Renaissance art, famous wine and perfect beaches are the first things that come to mind when talking about Tuscany. Lesser known is the region's Etruscan and Roman legacy. A shame if you consider that many of Tuscany's archaeology digs lie adjacent to beautiful hilltop towns and quite a few of the Etruscan museums are state of the art (at least for Italian standards). Less grand but also much lesser known than the Colosseum, these sites make for great off-the-beaten-path sightseeing all through Tuscany. If anything the problem is knowing where to start. Which is why I've pressed British archaeologist Lucy Shipley for some expert advice on the matter.
Where in Tuscany are you digging?
I dig at the site of Poggio Civitate, which is near the town of Vescovado di Murlo, about 20km south of Siena.
Why on that particular hill?
The Etruscan presence in the area was re-discovered by the Italian archaeologist Ranuccio Bianchi-Bandinelli in the 1920s, and excavations were begun in the 1960s by an American archaeologist, Kyle Meredith Phillips. It's a fantastic site with a great heritage and a brilliant place to work.
How and when did you fall in love with the Etruscans?
In 2008 I was working on the British Iron Age, when an Etruscan specialist told me I'd love working in Etruria more- I realised she was right on my first trip to Italy, gazing up at Orvieto from the funicular station.
A note-worthy eureka moment during your Etruscan studies or whilst digging in Italy?
Note-worthy to who? A lot of what I do is probably only note-worthy to me! Honestly, one of the biggest moments was hearing from my excavation director, Professor Anthony Tuck, that the team osteoarchaeologist Sarah Kansa had identified the infant remains from Poggio Civitate, and then seeing the site in the international media.
Your top 5 archaeological sites in Tuscany?
This is tough! Vetulonia, for the views and the gorgeous museum; Tarquinia, for Monterozzi and seafood lunches (I know it's in Lazio, but it is fabulous); Chiusi, for exploring and another wonderful museum; the Siena Archaeological Museum for its spooky underground atmosphere; and Murlo, of course!
Poggio Civitella: the town walls of the Etruscan settlement near Montalcino
I love the Vetulonia museum - the staff are delightful, the artefacts are beautiful, and for an interested tourist, you can spend all morning exploring the museum and archaeological site then head off to Castiglione della Pescaia for gelati and beach time!
The most extensive and publicly accessible collection of Etruscan artefacts in the world?
I think the best museum collection is that of the Museo Nazionale Etrusco di Villa Giulia in Rome - it's recently been revamped and is brilliant. If you are in the eternal city, it's a great place to visit, especially after a wander through the Villa Borghese park.
Only two letters separate the Tuscans from the Etruscans? Are they really that closely related?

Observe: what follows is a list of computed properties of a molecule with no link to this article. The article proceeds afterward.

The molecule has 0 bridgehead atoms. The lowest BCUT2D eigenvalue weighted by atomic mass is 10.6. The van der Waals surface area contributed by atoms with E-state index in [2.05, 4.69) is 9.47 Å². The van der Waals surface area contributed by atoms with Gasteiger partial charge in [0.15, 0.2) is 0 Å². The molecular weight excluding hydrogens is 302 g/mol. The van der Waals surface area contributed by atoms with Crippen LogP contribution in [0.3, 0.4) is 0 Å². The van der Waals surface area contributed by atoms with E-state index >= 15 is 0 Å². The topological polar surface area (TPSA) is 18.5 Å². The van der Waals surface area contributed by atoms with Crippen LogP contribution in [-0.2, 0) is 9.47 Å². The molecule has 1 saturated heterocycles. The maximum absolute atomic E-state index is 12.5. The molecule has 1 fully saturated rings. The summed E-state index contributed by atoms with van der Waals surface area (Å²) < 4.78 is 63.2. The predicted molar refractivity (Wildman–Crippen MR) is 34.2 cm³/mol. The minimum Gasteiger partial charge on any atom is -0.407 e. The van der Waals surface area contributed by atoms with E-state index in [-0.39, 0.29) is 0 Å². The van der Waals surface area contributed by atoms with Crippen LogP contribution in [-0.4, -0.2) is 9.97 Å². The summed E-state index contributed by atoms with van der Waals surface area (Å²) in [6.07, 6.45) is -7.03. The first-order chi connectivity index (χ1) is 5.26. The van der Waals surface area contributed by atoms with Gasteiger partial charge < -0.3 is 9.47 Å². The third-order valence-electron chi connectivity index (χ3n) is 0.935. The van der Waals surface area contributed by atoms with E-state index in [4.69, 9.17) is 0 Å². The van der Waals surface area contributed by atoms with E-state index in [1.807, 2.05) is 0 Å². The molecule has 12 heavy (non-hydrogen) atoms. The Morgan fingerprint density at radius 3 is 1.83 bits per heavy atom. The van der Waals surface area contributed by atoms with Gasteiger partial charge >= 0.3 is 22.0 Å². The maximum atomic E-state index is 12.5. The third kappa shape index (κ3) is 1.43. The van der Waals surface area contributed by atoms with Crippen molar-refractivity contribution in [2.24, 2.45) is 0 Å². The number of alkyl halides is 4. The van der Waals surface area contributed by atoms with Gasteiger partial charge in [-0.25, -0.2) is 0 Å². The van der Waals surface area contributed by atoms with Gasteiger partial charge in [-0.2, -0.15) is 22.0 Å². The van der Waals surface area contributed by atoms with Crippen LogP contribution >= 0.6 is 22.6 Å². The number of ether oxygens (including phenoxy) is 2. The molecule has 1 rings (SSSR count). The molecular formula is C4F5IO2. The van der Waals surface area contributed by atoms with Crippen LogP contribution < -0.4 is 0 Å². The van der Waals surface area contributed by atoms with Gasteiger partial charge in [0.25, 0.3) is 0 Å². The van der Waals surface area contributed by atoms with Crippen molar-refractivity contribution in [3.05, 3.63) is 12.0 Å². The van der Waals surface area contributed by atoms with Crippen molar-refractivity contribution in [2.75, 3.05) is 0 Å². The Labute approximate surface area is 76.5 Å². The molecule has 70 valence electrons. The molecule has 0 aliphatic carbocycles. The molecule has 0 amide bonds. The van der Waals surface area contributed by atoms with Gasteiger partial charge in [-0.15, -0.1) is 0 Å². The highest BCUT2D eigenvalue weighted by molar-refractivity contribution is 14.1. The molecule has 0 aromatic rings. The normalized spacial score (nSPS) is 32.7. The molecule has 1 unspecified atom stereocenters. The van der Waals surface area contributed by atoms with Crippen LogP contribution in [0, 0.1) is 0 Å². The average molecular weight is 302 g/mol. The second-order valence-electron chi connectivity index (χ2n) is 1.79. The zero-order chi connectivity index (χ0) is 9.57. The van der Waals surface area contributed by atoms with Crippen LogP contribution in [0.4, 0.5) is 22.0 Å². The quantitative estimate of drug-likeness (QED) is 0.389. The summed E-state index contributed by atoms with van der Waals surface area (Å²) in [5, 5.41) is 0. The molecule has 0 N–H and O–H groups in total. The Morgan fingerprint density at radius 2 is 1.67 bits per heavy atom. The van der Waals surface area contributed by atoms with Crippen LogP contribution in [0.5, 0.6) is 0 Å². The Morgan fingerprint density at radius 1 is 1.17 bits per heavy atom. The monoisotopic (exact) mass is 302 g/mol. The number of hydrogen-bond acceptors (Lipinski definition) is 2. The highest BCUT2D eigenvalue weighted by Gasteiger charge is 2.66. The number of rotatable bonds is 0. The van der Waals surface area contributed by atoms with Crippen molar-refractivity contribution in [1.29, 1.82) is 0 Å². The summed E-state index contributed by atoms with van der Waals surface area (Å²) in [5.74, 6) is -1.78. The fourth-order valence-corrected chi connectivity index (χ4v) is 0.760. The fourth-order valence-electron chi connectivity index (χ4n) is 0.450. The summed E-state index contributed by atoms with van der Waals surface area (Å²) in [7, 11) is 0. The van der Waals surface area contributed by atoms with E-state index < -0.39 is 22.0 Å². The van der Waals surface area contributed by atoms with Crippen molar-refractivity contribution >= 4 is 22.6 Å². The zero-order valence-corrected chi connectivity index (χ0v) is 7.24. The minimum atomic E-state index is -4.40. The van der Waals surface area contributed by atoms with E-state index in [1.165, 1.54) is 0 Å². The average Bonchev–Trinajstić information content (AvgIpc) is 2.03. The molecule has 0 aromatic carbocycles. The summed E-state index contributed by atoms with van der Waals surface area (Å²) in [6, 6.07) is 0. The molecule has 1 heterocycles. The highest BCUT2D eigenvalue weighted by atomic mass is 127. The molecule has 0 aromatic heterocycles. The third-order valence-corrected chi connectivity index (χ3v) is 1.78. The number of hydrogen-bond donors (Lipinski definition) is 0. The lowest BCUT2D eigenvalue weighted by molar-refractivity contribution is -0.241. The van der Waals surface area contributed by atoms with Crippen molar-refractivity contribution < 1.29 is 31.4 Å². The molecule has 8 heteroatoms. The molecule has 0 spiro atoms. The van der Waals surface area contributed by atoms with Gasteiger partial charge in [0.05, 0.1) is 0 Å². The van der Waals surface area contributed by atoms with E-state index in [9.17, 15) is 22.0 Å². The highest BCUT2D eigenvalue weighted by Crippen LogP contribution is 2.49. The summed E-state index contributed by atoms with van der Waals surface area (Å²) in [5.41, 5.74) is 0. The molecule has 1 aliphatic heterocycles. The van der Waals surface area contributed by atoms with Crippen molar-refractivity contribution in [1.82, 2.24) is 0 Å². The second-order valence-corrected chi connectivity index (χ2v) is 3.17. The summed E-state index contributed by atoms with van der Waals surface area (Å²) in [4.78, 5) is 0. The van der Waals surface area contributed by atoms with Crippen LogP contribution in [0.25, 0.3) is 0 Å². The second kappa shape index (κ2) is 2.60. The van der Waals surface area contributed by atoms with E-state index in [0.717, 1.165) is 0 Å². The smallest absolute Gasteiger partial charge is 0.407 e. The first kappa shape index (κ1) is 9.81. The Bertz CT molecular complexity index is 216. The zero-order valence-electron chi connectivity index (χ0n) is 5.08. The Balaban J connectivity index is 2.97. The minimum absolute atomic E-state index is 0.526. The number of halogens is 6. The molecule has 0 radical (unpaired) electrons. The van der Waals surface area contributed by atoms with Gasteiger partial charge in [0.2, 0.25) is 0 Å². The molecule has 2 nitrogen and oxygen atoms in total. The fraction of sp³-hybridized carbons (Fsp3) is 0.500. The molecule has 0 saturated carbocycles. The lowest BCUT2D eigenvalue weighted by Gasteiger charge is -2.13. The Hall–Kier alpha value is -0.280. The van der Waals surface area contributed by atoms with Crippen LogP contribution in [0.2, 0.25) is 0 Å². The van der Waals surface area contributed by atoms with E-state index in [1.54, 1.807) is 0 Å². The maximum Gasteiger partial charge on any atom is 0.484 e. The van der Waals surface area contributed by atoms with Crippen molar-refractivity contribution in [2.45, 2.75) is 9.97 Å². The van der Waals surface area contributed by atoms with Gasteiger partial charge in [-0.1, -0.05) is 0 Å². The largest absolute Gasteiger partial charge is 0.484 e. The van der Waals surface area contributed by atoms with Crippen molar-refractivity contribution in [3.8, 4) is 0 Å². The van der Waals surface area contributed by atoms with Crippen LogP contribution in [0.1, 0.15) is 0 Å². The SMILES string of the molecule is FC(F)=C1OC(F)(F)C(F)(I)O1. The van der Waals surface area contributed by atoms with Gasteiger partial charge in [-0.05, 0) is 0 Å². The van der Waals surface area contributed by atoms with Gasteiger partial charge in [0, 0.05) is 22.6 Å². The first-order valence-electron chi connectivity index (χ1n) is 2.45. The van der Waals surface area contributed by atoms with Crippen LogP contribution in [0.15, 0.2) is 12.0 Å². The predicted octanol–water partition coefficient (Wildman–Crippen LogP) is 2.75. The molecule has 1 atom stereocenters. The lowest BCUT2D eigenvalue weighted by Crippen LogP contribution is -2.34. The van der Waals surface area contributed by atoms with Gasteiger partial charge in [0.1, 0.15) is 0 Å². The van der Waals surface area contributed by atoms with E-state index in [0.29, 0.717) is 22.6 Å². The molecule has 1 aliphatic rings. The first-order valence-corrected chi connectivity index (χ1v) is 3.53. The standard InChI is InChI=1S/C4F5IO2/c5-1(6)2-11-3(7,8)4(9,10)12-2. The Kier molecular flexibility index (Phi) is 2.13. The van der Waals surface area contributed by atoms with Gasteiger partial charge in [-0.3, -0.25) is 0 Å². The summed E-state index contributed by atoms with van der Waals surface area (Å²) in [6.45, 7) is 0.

That's a really difficult question to answer- there have been a number of recent DNA studies which have worked on that assumption to investigate Etruscan origins- but over the centuries, people from other places have definitely moved around and through Tuscany and settled there. I think that what really matters is how Tuscan people themselves feel- I know people who feel a personal or ancestral connection to the Etruscan past, whatever outside scientists say.
Something we may not know about the Etruscans?
The largest collection of Etruscan texts was used to wrap a mummy in Egypt, which later ended up in Zagreb, Croatia!
Etruscan vs. Romans?
Ha! A good question. It's all relative - the Etruscans definitely interest me more than the Romans, but I'm not going to antagonise any Romanists!
Your favorite Tuscan view, drive and/or walk?
My favourite view is probably from Bagno Vignoni, looking out over poppy fields and listening to the waterfalls in the background. I love the drive from Siena to Vescovado di Murlo- it's always charged with excitement and so beautiful. Walk-wise, I love to wander around Montalcino.
|Ancient road? Poggio Civitella near Montalcino|
Any tips for the wine and food loving archaeology traveler?
Find one of the mobile porchetta vendors, and have a panino full of deliciously herby piggy goodness, complete with crunchy skin with the hairs still in! And head to the artisanal gelateria in Buonconvento for mojito flavour gelato which is to die for after a hard day digging or sight-seeing. (Editor's note: sadly, this fantastic ice-cream shop has closed down recently, but beautiful Buonconvento is nevertheless worth a detour).
A dream in the cupboard? Archaeological or not.
I would really like to develop a project that includes the Tuscan people's views on their heritage- every Tuscan I've ever met has an opinion on the Etruscans, and I'd love to record all those thoughts, particularly those of the older generation.
Last but not least, a book, film or any other resource to prepare curious Tuscany travelers for their meeting with Etruscan culture?
D.H. Lawrence's Etruscan Places: Travels Through Forgotten Italy is a classic for a reason, and gives you a sense of the joy he felt wandering across Tuscany. If you're really keen, look out a copy of Mario Torelli's The Etruscans - the illustrations alone will blow your mind.
LUCY SHIPLEY is currently writing up her PhD in Etruscan archaeology at the University of Southampton, UK. She has been researching and excavating in and around Tuscany for five years. Her blog can be found at Pots Places Stones Bones and you can follow her on Twitter @lshipley805